If you've paid any attention to the presidential race in the United States lately, or even if you haven't, you're undoubtedly aware that the overriding theme is one of change.
Despite the speeches and good vibes, it's hardly limited to our politics. Change is slowly taking over the workplace in ways that many people probably see but not notice. One such example is the ageing American workplace.
According to the Coda Consulting Group, there are four generations of Americans currently in the workplace. Each has its own characteristic and values.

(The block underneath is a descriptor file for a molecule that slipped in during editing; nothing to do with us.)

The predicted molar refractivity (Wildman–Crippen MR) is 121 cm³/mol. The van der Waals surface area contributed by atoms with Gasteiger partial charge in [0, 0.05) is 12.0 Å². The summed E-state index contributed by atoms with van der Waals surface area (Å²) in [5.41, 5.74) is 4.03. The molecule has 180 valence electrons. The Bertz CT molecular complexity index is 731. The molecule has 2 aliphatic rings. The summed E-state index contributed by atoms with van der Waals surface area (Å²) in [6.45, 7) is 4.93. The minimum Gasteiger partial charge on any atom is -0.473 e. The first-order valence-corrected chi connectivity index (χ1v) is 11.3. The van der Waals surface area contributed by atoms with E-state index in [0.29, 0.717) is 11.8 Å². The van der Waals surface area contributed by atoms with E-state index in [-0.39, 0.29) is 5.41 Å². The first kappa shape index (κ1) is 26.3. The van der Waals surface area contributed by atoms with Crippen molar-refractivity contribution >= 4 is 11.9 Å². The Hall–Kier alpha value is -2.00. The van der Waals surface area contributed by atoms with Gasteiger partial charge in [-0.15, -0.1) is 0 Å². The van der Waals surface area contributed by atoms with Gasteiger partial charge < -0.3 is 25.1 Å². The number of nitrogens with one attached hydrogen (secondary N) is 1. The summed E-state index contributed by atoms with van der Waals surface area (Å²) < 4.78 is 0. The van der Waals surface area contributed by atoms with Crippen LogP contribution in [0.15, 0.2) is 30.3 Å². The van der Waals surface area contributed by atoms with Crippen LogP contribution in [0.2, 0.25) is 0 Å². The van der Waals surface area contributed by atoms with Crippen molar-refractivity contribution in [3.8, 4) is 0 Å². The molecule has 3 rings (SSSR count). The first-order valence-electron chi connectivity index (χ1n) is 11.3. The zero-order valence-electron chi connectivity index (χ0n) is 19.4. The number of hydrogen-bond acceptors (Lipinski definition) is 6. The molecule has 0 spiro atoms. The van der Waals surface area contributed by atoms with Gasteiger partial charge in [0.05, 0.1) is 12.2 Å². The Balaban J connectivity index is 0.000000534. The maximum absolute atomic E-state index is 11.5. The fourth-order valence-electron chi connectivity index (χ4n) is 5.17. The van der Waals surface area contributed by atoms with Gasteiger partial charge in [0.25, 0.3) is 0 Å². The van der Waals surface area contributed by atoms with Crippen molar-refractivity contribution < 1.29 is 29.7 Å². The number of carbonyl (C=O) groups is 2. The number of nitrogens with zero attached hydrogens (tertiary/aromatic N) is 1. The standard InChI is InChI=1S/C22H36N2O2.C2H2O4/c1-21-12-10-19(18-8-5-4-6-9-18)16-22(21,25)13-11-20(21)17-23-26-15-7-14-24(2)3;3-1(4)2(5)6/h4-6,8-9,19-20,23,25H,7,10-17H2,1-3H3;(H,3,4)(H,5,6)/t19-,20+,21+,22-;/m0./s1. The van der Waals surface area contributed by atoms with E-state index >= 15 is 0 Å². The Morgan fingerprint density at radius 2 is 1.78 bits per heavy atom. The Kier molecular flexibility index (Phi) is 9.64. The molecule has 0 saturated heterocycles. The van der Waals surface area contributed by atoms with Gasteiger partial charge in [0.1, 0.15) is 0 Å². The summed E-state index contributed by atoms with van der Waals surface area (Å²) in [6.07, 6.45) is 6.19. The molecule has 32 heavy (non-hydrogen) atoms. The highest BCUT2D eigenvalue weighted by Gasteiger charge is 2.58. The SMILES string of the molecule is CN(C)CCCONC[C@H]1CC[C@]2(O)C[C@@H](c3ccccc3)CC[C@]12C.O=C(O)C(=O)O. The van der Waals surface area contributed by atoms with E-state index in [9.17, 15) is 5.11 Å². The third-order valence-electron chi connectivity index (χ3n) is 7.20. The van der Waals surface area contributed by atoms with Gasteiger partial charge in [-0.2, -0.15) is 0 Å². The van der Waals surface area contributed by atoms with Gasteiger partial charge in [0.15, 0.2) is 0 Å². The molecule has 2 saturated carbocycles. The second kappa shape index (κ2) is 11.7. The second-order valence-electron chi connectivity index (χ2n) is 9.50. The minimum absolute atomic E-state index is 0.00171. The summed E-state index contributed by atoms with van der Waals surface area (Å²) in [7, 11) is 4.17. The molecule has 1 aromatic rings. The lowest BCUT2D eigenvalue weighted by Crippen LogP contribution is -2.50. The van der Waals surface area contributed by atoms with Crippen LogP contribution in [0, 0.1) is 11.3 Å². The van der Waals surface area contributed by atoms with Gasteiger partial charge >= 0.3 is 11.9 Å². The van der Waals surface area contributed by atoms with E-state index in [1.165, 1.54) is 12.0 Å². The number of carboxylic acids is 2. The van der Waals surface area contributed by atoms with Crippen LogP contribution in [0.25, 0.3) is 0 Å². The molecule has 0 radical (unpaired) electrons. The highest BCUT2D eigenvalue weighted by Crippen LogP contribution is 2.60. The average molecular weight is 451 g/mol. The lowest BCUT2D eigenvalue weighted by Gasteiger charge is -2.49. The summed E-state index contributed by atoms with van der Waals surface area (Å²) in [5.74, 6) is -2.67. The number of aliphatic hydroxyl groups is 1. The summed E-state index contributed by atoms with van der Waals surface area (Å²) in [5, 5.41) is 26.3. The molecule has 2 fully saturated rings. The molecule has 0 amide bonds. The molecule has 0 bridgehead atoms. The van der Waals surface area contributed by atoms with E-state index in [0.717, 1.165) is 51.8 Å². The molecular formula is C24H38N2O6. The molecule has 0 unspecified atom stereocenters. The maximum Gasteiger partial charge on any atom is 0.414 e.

Therein lays the challenge that many companies face: how to keep the older generations up to date with technology and business practices while giving the young upstarts a fair shake even if they're at the bottom of the chain.
This multi-generational workforce means that recruiters need to vary their approach and how they sell their company to the prospective employees. It also means that HR and personnel consultants will need to find ways to maintain a cohesive work environment.
This type of change is a benefit in my eyes, as each generation can learn something from a previous (or later) generation.